The year 2016 witnessed a surge in domestic tourism with increasing number of Indians opting for experiential holidays to unexplored domestic destinations. While Jammu and Kashmir saw a decline in tourist figures due to political unrest, the biggest gainers were Rajasthan, Gujarat, Madhya Pradesh, Goa and Kerala.
According to P.P. Khanna, President, Association of Domestic Tour Operators of India (ADTOI), domestic tourism has done well in 2016. “Most of the popular tourist destinations have received good number of visitors during the year with an increase of around 16-17 per cent over the last year, except in Kashmir valley due to disturbances during the latter part of the year. We are very hopeful for 2017 as demonetisation shall compel tourists to travel within India,” he says. Rajan Sehgal, Director, Arrivals Air Services, and ChairmanNorthern Region, TAAI, adds, “Domestic tourism is the main source of income left for a travel agent and it was doing well despite the traffic to Jammu and Kashmir being affected due to the unrest from last few months.”
Tushar Jain, Director, Bulk Trip, informs that travellers showed more interest in the North East, Kerala, Leh and Ladakh, Ooty, Coorg, Mysore and Goa. “These destinations have a good potential to draw travellers including families and honeymooners. People also had frequent visits to metro cities for business purposes,” he says. Other popular destinations for domestic travel this year were cities like Jaipur, Jodhpur and Udaipur in Rajasthan; Shimla, Kulu, Nainital and Mussoorie in Himachal Pradesh; Gujarat, Madhya Pradesh, Agra, Jammu and Kashmir and Kochi.
“There are lots of hidden but amazing tourist destinations like the valley of flowers in Uttarakhand; Gwalior, Orchha, Khajuraho in Madhya Pradesh; Gujarat and Uttar Pradesh and they need awareness. The state tourism boards play an important role in this aspect,” says Sehgal. Khanna adds, “Since Kashmir valley is not a preferred destination now among domestic tourists, Jammu and Kashmir is developing Jammu and its adjoining areas as a hot-spot destination for tourists. Ladakh is already very popular with domestic tourists and it may emerge as the next hot-spot destination provided connectivity improves. Apart from this, the Buddhist Circuit is also an emerging sector.”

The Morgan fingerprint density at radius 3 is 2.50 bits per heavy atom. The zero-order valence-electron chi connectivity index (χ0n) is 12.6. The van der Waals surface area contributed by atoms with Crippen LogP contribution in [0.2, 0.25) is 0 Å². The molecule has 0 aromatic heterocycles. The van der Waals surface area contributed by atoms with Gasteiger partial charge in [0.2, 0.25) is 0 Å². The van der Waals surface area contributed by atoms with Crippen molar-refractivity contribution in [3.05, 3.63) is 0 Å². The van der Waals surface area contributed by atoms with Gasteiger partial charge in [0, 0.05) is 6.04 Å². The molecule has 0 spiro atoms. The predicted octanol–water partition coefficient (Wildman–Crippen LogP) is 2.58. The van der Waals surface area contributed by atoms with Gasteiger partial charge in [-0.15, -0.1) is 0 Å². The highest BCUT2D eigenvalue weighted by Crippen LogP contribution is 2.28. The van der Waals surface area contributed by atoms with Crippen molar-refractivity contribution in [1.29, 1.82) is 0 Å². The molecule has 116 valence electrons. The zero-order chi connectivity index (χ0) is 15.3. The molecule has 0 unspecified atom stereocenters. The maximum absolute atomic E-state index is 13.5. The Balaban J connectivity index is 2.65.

The average budget of a domestic traveller fluctuates depending up on the mode of travel and choice of accommodation. Jain says, “The average budget of a domestic traveller is between ` 15000-` 20000 per person. Travellers mostly prefer to have a domestic package including accommodation, transport, meals and standard tours.” Sehgal points out that till October 2016, there were low budget to luxury travellers with average budget ranging from ` 3,000-` 25,000 per person per day.
A common trend — to explore the unexplored — holds true for domestic travel as well. Khanna says, “Demonetisation and the upcoming Budget 2017-18, coupled with GST for tourism sector, will hopefully bring in a smooth transition in our economy leading to optimism in travel trade and domestic tourism shall also register its normal growth of 10-15 per cent.”
Sehgal feels that in order to boost domestic tourism, better connectivity, reasonable hotel rates with good quality, check on airfares, tourist-friendly trains and other means of transport facilities and most importantly safety and cleanliness is needed urgently. Khanna points out that the Ministry of Tourism and state tourism boards need to work more closely with ADTOI when conducting roadshows and forge joint promotion committees to boost this segment of travel. “The government has to keep domestic tourism in the minimum slab of GST. State tourism boards also need to offer incentive schemes for domestic travel agents and conduct roadshows,” he adds.
Some unexplored domestic destinations are Uttarakhand, Gwalior, Orchha, Khajuraho, Ladakh, among others.